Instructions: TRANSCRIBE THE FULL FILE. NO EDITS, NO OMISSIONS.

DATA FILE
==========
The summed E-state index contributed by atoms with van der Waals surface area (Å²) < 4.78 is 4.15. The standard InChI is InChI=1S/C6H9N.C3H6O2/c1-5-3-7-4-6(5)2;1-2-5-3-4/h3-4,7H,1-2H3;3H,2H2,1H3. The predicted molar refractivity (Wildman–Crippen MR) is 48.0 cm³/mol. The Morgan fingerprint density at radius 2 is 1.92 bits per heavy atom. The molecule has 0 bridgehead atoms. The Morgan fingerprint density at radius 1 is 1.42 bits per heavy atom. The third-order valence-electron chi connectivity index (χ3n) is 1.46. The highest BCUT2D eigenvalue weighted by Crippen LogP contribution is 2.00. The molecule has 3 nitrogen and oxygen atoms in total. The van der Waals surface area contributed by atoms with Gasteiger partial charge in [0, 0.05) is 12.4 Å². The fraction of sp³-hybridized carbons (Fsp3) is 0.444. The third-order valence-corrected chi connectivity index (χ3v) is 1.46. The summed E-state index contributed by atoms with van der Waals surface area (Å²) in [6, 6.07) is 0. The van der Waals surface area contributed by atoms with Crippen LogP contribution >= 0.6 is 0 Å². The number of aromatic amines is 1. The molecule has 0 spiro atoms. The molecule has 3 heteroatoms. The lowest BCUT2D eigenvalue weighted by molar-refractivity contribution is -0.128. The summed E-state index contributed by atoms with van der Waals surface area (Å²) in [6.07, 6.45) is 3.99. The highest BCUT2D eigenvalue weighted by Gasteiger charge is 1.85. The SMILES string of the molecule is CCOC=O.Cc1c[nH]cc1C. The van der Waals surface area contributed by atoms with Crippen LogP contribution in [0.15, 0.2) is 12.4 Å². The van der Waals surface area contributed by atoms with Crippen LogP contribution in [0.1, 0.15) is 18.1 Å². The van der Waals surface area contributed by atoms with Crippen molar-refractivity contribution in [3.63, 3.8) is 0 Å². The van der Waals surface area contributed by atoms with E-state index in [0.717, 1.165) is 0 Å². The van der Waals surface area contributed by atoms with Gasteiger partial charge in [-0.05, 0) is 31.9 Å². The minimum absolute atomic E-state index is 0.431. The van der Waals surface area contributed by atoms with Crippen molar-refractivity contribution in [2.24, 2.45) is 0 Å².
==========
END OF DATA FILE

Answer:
The summed E-state index contributed by atoms with van der Waals surface area (Å²) < 4.78 is 4.15. The standard InChI is InChI=1S/C6H9N.C3H6O2/c1-5-3-7-4-6(5)2;1-2-5-3-4/h3-4,7H,1-2H3;3H,2H2,1H3. The predicted molar refractivity (Wildman–Crippen MR) is 48.0 cm³/mol. The Morgan fingerprint density at radius 2 is 1.92 bits per heavy atom. The molecule has 0 bridgehead atoms. The Morgan fingerprint density at radius 1 is 1.42 bits per heavy atom. The third-order valence-electron chi connectivity index (χ3n) is 1.46. The highest BCUT2D eigenvalue weighted by Crippen LogP contribution is 2.00. The molecule has 3 nitrogen and oxygen atoms in total. The van der Waals surface area contributed by atoms with Gasteiger partial charge in [0, 0.05) is 12.4 Å². The fraction of sp³-hybridized carbons (Fsp3) is 0.444. The third-order valence-corrected chi connectivity index (χ3v) is 1.46. The summed E-state index contributed by atoms with van der Waals surface area (Å²) in [6, 6.07) is 0. The van der Waals surface area contributed by atoms with Crippen LogP contribution >= 0.6 is 0 Å². The number of aromatic amines is 1. The molecule has 0 spiro atoms. The molecule has 3 heteroatoms. The lowest BCUT2D eigenvalue weighted by molar-refractivity contribution is -0.128. The summed E-state index contributed by atoms with van der Waals surface area (Å²) in [6.07, 6.45) is 3.99. The highest BCUT2D eigenvalue weighted by Gasteiger charge is 1.85. The SMILES string of the molecule is CCOC=O.Cc1c[nH]cc1C. The van der Waals surface area contributed by atoms with Crippen LogP contribution in [0.15, 0.2) is 12.4 Å². The van der Waals surface area contributed by atoms with Crippen LogP contribution in [0.1, 0.15) is 18.1 Å². The van der Waals surface area contributed by atoms with Crippen molar-refractivity contribution in [3.63, 3.8) is 0 Å². The van der Waals surface area contributed by atoms with E-state index in [0.717, 1.165) is 0 Å². The van der Waals surface area contributed by atoms with Gasteiger partial charge in [-0.05, 0) is 31.9 Å². The minimum absolute atomic E-state index is 0.431. The van der Waals surface area contributed by atoms with Crippen molar-refractivity contribution in [2.24, 2.45) is 0 Å².